“The army began to bury its strongholds and outworks in a third dimension, throwing the enemy into a frenzy of interpretation. Invisible in its sunken depths, the camera obscure also became deaf and blind, its relations with the rest of the country now depending entirely on the logistics of perception, with its technology of subterranean, aerial and electrical communication”. Virilio also claims that “fortress-tombs, dungeons and bunkers are first and foremost camera obscure … Their hollowed windows, narrow apertures and loopholes are designed to light up the outside while leaving the inside in semi-darkness” (Stevenson)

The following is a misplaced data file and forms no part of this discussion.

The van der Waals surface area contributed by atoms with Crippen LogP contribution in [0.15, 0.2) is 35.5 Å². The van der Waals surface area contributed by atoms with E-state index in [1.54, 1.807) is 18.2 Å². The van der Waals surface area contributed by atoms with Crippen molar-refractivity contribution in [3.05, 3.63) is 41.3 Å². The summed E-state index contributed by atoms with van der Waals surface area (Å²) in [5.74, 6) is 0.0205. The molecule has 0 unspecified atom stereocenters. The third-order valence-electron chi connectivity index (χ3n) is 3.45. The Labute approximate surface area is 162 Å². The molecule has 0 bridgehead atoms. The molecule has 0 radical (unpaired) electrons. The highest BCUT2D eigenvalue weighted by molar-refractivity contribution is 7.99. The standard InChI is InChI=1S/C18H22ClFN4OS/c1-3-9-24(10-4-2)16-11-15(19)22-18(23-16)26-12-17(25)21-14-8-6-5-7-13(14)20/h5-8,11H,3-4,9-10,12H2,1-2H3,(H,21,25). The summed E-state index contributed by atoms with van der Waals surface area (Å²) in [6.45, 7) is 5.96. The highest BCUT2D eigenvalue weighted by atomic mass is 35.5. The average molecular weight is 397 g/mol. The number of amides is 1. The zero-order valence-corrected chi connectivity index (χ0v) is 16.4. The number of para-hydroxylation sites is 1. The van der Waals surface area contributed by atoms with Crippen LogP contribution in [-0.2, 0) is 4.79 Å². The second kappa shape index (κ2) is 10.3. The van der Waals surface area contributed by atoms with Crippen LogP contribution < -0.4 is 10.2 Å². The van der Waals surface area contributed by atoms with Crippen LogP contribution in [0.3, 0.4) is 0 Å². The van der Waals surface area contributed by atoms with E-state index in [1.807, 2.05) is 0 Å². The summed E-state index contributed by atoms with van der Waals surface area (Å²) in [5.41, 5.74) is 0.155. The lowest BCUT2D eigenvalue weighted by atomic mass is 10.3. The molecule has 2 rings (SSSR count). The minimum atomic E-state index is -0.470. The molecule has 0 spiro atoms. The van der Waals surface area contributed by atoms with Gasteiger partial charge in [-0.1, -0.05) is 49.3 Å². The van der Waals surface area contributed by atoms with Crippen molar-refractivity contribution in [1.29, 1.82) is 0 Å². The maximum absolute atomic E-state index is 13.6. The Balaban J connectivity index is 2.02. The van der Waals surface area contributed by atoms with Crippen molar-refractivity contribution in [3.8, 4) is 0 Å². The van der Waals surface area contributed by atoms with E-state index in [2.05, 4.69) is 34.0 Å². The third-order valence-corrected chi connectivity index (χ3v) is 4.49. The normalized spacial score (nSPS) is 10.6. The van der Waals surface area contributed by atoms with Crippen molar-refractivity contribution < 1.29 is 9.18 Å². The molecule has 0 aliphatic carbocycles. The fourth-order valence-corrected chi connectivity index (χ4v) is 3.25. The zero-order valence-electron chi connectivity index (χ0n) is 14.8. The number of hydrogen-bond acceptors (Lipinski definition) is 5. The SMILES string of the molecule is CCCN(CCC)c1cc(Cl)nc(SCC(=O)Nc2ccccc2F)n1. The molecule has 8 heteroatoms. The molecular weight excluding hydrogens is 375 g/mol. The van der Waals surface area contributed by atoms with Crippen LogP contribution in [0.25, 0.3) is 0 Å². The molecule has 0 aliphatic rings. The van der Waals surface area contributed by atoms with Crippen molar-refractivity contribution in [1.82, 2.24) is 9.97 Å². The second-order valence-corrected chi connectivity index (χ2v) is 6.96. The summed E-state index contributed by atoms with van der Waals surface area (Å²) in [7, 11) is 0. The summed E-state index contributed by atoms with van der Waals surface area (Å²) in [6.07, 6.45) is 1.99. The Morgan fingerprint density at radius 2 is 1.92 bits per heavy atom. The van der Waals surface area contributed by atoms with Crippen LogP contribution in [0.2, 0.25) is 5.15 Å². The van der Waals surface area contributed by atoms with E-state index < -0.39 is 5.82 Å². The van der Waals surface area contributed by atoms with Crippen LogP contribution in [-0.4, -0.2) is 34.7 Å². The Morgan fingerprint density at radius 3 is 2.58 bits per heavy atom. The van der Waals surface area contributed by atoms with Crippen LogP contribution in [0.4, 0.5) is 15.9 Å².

At different points in his cultural theory, Virilio tries to compare the stars and the pilots, and albeit between directors and dictators. He points out while referring to Cecil B Deville that they displayed an irrevocable amount of charismatic infallibility albeit cropping out from foreknowledge of scripts. And as ironic as it may seem, sometimes the scripts did not even exist. He discusses that for as long as one whole generation of cinematic miracle-workers, the entire process of direction and execution, even when revised and edited, literally took the form of revelation — “that is divine action which makes known to men truths that they would not be able to discover by themselves” (Stevenson)
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